A marine biologist on why people who are around water lead happier, more productive lives

By Noah Goad

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According to Dr. Wallace J. Nichols, a marine biologist and author of the book, Blue Mind, says the benefits of being around water regularly include less stress and a better night’s sleep.

Written by Noah Goad

Dr. Wallace J. Nichols has been called “The Keeper of the Sea” by GQ Magazine. He’s partnering with Discover Boating Canada to inform people of the importance of enjoying water. The author of best-selling book, Blue Mind and renowned marine biologist, claims being around water regularly provides a plethora of physical and physiological benefits. This can include increased productivity at work, reducing stress levels, and a better night’s sleep.

There are many ways to get out and enjoy the water, but none has been a more beloved pastime by Canadians than boating. According to Canadian Boating Statistics, 43% of Canadians participate in boating activities.

The mere sight or sound of water has the ability to promote wellness by lowering cortisol, increasing serotonin and inducing relaxation (what Dr. Nichols calls a “Blue Mind state”) – flooding our mind and bodies with endorphins and positive neurochemicals, putting us at ease.

People are happier in coastal areas

Marine biologist Dr. Wallace J. Nichols beleives being around water regularly reduces stress.

According to The Washington Post, studies show that residents who live near large bodies of water, like an ocean or one of the Great Lakes, tend to have a better state of mind. Don’t worry central-Canadians, you aren’t doomed to a miserable life. Water of any sort will help induce relaxation.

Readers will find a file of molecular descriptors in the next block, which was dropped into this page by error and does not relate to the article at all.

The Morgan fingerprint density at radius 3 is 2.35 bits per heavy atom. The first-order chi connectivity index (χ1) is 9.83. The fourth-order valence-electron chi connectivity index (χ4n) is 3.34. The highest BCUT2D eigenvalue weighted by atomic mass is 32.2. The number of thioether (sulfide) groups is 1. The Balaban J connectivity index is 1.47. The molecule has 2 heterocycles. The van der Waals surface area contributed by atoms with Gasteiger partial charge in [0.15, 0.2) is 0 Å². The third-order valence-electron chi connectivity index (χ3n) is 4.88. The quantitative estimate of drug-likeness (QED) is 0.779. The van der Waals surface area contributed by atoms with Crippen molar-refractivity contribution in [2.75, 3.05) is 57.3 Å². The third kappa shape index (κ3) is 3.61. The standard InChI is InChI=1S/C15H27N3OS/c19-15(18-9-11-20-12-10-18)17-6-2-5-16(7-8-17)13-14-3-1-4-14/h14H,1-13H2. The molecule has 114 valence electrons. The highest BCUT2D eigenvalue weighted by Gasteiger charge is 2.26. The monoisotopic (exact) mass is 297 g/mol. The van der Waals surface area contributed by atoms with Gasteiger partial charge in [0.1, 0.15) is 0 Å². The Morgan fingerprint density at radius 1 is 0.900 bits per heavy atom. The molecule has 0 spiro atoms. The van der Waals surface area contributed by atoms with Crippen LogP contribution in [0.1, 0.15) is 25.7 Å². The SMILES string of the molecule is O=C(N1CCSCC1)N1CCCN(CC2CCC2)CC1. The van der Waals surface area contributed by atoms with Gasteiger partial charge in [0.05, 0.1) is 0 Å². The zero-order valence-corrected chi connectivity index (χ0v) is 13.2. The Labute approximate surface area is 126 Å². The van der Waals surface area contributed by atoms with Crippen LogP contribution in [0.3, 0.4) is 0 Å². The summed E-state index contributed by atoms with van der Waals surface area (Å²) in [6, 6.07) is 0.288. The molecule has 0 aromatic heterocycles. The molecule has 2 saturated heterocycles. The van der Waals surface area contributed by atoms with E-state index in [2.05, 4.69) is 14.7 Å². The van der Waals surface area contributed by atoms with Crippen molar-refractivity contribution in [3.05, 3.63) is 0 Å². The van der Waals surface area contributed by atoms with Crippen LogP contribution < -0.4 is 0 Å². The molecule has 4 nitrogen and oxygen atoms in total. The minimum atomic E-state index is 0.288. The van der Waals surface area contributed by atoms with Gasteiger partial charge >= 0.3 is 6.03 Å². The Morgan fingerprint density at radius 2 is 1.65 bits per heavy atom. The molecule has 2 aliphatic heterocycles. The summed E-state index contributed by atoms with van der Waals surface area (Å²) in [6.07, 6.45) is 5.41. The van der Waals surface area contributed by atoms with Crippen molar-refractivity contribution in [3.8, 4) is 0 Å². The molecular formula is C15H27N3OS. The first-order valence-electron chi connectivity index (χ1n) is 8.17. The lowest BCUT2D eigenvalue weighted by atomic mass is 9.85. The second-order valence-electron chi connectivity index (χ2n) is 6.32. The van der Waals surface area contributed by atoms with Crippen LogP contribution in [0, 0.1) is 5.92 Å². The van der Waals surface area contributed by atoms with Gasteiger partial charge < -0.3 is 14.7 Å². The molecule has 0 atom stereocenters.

“I think we all have access to some water” says Nichols. “It really is about recognizing whatever your water is and embracing it and then prioritizing it as part of your month or your week.”

This phenomenon could explain why population density tends to be higher in coastal areas. However, if you do live in a land-locked city like Calgary or Edmonton, there are still plenty of ways to get out and enjoy the water.

“Their water may be a pond on a farm,” Dr. Nichols says. “It may be a public swimming pool, it may be their bathtub, it may be a sprinkler on the lawn. It could be a lake, a river, it could be an ocean that they travel to.”

Water puts us at our best

Over 60 percent of Canadians say they go to work stressed every day. This is our “red” mind, a term Nichols coined, which he describes as a state of anxiety, stress, and overstimulation and connectivity from digital devices. Of course, a little stress helps motivate us, but excessive stress can lead to illnesses and diseases (according to Dr. Nichols, 60 percent of illnesses are caused by or exacerbated by stress).

There are a number of different ways to combat red mind. But tapping into our blue mind has proven effective. Blue mind is explained in Dr. Nichols’ book as a state of peacefulness and happiness associated with water, which helps take some of that daily stress away.

“Wouldn’t it be great if every health practitioner prescribed boat time, in addition to what they’re already suggesting,” says Dr. Nichols. “Imagine if insurance companies paid for what works, like if you’re under a lot of stress and you’re about to explode, instead of saying ‘here take a pill,’ say ‘try a sailing lesson.’ Maybe you’ll become addicted to kayaking or sailing or fishing or boating.”

Water activities also create several physical benefits, as most water activities tend to be at least slightly invigorating. These benefits can include a better immune system, lower risk of obesity and even better sex lives.

There is still plenty of summer left. Now that you know it’s doctor recommended, use this article as your prescription to get out and enjoy the water in whatever way you see fit.

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